The notoriety is well deserved, but it's not something the so-called fourth-liners are all that caught up in.
"Hopefully what people are noticing is we're winning games and we're helping the team because that's really what it's about," Carter told NHL.com. "It's good. It's notoriety and it's positive for us as a group and us as a team. We're enjoying that."
Carter, though, said he's not so sure his group should be referred to as a fourth line. Sure, they are coach Peter DeBoer's fourth option and they get the least amount of ice time, but they don't play like your typical fourth line.
Instead of just going on the ice for an odd shift here and there to maybe make a few big hits and eat up some minutes to keep the top nine forwards rested, DeBoer has been using his fourth line to generate offense through the forecheck. Save for the skill and the ice time, the Devils' fourth line plays no different than the other three lines.
"I don't really know that we really reflect on how we look at ourselves, if it's a first line, fourth line, how we do it," Carter said. "We look at it as a shift-by-shift basis and how we play our game."
Carter, though, said the mindset of the fourth-liners has changed as the confidence DeBoer has shown in them has grown.
"We're not worried about who we are out there playing against or who we're not out there playing against," Carter said. "We just go out there and do our thing and that's probably why we're having success. Right now it's on us to go out there and just play our game."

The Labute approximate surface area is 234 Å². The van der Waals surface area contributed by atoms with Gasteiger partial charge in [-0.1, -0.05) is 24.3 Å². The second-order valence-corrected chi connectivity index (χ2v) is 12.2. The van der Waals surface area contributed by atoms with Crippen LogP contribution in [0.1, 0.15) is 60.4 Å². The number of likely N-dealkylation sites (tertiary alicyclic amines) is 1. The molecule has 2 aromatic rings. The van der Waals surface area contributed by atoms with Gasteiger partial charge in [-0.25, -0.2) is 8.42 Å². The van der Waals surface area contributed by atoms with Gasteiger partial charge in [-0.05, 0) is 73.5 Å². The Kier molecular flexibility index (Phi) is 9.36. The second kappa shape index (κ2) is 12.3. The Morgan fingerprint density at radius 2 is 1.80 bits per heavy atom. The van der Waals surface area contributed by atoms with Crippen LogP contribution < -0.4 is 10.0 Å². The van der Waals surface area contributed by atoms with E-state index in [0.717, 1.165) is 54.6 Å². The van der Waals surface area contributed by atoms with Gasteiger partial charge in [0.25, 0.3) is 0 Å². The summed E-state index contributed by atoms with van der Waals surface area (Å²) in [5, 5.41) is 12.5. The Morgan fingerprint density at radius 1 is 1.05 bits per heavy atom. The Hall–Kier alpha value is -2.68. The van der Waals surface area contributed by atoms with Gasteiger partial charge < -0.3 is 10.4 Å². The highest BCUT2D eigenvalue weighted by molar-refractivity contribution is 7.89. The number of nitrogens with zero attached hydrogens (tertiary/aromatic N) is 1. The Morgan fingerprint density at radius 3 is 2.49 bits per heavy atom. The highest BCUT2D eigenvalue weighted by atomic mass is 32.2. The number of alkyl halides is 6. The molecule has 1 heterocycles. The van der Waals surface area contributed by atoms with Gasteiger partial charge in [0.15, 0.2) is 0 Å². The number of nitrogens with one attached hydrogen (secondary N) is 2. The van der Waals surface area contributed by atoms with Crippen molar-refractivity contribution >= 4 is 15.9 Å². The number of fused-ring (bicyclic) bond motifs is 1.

A big key to how they play is Gionta, the 5-foot-7, 185-pound center who did not play in the regular season until the regular-season finale April 7, when he scored the game-winning goal. Gionta has three goals and three assists in 17 playoff games.
"He really opens the ice up for all of us," Carter said. "He's fast at both ends of the ice, so he creates pressure up the ice and if we turn it over in the offensive zone somehow, even if we're ahead of him, he seems to be the first one back and forcing them to make a dump or a play. It all sets up for Marty (Brodeur) to get it, and we're going back in the other direction. His speed is huge for us both ways."
We don't have any excuses tonight. Excuses are for losers. We've played with five defensemen before and it didn't affect us. We just had a bad second period and it cost us the game. We have to look in the mirror and blame ourselves.
— Bruins coach Claude Julien on his team's play with the loss of defenseman Johnny Boychuk